An exceptional and intrepid aviation pioneer find fame by stealth or plain dumb luck
|History can teach us a lot. It is not dry old facts, put away in a book and forgotten. This is about flesh-and-blood people who made choices, took risks and lived their lives to the full. That is why we remember them. Whether our subject was a hero or a fool, we’ll never know. He took the final answer with him to the grave in 1995.
Douglas Corrigan was hooked on aviation, right from the start. He took a test flight in 1926 for the princely sum of $2.50. He started flight lessons a week later. He later would teach flight school himself and the only time for his own flying
was at lunch when he would practice acrobatic flying.
He also worked for Lindbergh as a mechanic. He was so taken by Lindbergh’s solo flight across the Atlantic; he decided that he would duplicate the feat. Lindbergh had a 25,000-dollar custom built aircraft. Corrigan bought a beater; the cockpit leaked and the engine was worn out. He put in larger gas tanks. He tightened things up. He was ready to go.
His permit for a transatlantic flight was not approved. He was devastated. They said his airplane wasn’t good enough. Imagine that? Instead, he got permission to fly from Los Angeles to New York.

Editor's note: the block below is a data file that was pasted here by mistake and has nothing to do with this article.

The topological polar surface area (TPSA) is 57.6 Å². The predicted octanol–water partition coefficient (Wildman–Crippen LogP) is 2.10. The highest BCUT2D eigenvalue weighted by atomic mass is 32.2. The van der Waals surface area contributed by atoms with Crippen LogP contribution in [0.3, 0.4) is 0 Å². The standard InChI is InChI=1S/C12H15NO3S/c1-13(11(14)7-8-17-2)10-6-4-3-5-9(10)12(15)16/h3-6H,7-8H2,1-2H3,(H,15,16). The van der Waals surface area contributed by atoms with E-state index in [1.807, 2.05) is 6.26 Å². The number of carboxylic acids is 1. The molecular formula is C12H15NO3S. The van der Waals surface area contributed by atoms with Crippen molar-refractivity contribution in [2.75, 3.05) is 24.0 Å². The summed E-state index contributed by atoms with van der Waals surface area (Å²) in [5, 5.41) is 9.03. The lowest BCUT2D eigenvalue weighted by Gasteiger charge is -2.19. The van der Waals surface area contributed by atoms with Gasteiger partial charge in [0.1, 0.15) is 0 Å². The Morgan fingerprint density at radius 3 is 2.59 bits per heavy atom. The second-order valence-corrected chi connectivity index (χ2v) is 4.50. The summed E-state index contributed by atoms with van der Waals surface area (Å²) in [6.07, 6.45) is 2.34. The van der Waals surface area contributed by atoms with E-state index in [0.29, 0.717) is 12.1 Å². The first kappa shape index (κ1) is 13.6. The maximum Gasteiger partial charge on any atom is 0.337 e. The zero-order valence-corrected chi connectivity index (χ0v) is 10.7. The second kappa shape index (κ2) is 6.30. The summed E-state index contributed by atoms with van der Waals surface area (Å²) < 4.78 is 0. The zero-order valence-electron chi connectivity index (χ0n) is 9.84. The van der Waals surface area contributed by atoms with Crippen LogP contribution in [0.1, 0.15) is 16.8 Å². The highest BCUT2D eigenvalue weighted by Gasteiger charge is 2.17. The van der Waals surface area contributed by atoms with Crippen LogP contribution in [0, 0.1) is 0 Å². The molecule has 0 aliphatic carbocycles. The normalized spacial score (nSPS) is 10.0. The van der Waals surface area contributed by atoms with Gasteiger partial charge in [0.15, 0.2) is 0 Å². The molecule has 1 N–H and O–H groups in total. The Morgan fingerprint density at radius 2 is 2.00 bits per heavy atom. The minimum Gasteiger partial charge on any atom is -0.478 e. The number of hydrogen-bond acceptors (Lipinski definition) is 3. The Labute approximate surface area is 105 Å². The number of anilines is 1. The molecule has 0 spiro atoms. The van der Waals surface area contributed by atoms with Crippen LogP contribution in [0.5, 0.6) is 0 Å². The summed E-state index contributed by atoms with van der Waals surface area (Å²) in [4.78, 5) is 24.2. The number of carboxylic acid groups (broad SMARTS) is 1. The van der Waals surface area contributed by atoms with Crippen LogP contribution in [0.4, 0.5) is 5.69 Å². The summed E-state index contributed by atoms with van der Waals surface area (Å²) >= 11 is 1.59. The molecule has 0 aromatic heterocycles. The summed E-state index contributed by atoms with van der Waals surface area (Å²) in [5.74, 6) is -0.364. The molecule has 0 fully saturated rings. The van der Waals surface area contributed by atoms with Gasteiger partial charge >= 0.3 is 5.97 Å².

He made the flight in 1938, most would say by the grace of God. After a lot of discussion, he eventually got permission to fly back to Los Angeles.
This is where history gets a little hazy. It is known that the plane had no radio and a compass that was twenty years old. He would tell questioners later that he must have read the compass upside down.
He took off at night, in a fog, which continued for most of the flight. After twenty-six hours, he figured he should have been over Arizona and was really puzzled about the fog. This area should be sunny with a minimum amount of clouds. He took his plane lower to have a look. He saw only ocean. Did he overshoot LA? For some reason, he kept on his present heading.
It was a horrific flight. His feet got cold and he found the cockpit flooded with gasoline. He punched a hole in the cockpit floor with a screwdriver to drain the gasoline away from the exhaust manifold. I doubt if he smoked.
To say that people were a little surprised when he landed in Dublin, Ireland on fumes would be an understatement. He did receive 75,000 dollars in rewards for his trip. That would be more money than he would make in thirty years of flying.
Regulatory agencies were not so accommodating. His violations of law were recorded in a six hundred-word document. They temporarily suspended his license. They dismantled his plane.
The agencies only had one problem. He passed a polygraph test with the story of flying from New York to Los Angeles and ending up in Dublin. He became known as “wrong way” Corrigan. He was honored in his native country with ticker tape parades. That never happened for Lindbergh. Corrigan was disappointed that his hero, Lindbergh never acknowledged his feat.
Was he a hero or a nutcase? Was he just bad at geography? He did answer a questioner later in life with a veiled answer of, “I don’t always tell the truth.”
Regardless of what you decide about the story, great acts always require great courage. If you are lost over the Atlantic in a fog, who knows? You might just end up in Ireland. Say hello to the little people as we drink to your success.